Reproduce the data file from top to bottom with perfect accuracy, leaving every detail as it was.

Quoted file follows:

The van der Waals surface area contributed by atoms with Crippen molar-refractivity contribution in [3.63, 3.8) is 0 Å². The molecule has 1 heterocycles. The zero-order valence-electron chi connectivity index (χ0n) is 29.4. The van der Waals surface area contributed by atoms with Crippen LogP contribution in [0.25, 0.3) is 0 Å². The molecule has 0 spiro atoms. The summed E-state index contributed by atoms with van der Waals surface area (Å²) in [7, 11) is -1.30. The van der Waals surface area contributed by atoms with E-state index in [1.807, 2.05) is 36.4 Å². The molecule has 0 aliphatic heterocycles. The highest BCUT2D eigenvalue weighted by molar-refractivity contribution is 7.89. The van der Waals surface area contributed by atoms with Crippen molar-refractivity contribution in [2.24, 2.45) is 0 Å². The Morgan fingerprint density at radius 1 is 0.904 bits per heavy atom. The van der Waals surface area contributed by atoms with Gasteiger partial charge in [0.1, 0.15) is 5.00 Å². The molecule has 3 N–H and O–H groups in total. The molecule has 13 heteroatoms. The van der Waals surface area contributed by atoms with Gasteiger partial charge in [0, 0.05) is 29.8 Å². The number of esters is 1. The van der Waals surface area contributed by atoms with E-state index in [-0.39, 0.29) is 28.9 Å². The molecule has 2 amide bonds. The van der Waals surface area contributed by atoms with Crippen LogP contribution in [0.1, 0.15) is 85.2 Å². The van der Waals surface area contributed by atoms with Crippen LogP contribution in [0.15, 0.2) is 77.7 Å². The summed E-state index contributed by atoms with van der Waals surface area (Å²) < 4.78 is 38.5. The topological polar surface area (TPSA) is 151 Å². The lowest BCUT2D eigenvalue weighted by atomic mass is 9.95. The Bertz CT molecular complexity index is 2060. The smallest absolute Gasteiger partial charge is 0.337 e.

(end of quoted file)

The van der Waals surface area contributed by atoms with Crippen molar-refractivity contribution in [3.63, 3.8) is 0 Å². The molecule has 1 heterocycles. The zero-order valence-electron chi connectivity index (χ0n) is 29.4. The van der Waals surface area contributed by atoms with Crippen LogP contribution in [0.25, 0.3) is 0 Å². The molecule has 0 spiro atoms. The summed E-state index contributed by atoms with van der Waals surface area (Å²) in [7, 11) is -1.30. The van der Waals surface area contributed by atoms with E-state index in [1.807, 2.05) is 36.4 Å². The molecule has 0 aliphatic heterocycles. The highest BCUT2D eigenvalue weighted by molar-refractivity contribution is 7.89. The van der Waals surface area contributed by atoms with Crippen molar-refractivity contribution in [2.24, 2.45) is 0 Å². The Morgan fingerprint density at radius 1 is 0.904 bits per heavy atom. The van der Waals surface area contributed by atoms with Gasteiger partial charge in [0.1, 0.15) is 5.00 Å². The molecule has 3 N–H and O–H groups in total. The molecule has 13 heteroatoms. The van der Waals surface area contributed by atoms with Gasteiger partial charge in [0, 0.05) is 29.8 Å². The number of esters is 1. The van der Waals surface area contributed by atoms with E-state index in [-0.39, 0.29) is 28.9 Å². The molecule has 2 amide bonds. The van der Waals surface area contributed by atoms with Crippen LogP contribution in [0.1, 0.15) is 85.2 Å². The van der Waals surface area contributed by atoms with Crippen LogP contribution in [0.15, 0.2) is 77.7 Å². The summed E-state index contributed by atoms with van der Waals surface area (Å²) < 4.78 is 38.5. The topological polar surface area (TPSA) is 151 Å². The lowest BCUT2D eigenvalue weighted by atomic mass is 9.95. The Bertz CT molecular complexity index is 2060. The smallest absolute Gasteiger partial charge is 0.337 e.